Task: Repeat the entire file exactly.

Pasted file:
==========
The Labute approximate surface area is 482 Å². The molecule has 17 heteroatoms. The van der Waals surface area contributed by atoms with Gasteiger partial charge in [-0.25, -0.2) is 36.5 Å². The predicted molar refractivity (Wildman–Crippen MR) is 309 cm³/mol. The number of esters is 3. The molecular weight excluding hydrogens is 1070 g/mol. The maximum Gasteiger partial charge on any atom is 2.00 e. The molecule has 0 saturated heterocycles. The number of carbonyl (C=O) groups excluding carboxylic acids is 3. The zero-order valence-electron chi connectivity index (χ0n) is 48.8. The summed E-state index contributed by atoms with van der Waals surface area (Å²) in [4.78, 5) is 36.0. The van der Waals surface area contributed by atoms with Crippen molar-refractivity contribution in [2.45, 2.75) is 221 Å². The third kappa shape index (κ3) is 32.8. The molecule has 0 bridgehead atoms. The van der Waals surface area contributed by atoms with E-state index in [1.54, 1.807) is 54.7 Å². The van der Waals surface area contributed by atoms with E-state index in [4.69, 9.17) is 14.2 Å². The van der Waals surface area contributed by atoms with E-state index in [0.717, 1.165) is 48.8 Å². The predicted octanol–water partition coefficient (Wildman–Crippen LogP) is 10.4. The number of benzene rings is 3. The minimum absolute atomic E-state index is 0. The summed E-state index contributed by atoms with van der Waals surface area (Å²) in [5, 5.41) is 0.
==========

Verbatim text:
The Labute approximate surface area is 482 Å². The molecule has 17 heteroatoms. The van der Waals surface area contributed by atoms with Gasteiger partial charge in [-0.25, -0.2) is 36.5 Å². The predicted molar refractivity (Wildman–Crippen MR) is 309 cm³/mol. The number of esters is 3. The molecular weight excluding hydrogens is 1070 g/mol. The maximum Gasteiger partial charge on any atom is 2.00 e. The molecule has 0 saturated heterocycles. The number of carbonyl (C=O) groups excluding carboxylic acids is 3. The zero-order valence-electron chi connectivity index (χ0n) is 48.8. The summed E-state index contributed by atoms with van der Waals surface area (Å²) in [4.78, 5) is 36.0. The van der Waals surface area contributed by atoms with Crippen molar-refractivity contribution in [2.45, 2.75) is 221 Å². The third kappa shape index (κ3) is 32.8. The molecule has 0 bridgehead atoms. The van der Waals surface area contributed by atoms with E-state index in [1.54, 1.807) is 54.7 Å². The van der Waals surface area contributed by atoms with E-state index in [4.69, 9.17) is 14.2 Å². The van der Waals surface area contributed by atoms with E-state index in [0.717, 1.165) is 48.8 Å². The predicted octanol–water partition coefficient (Wildman–Crippen LogP) is 10.4. The number of benzene rings is 3. The minimum absolute atomic E-state index is 0. The summed E-state index contributed by atoms with van der Waals surface area (Å²) in [5, 5.41) is 0.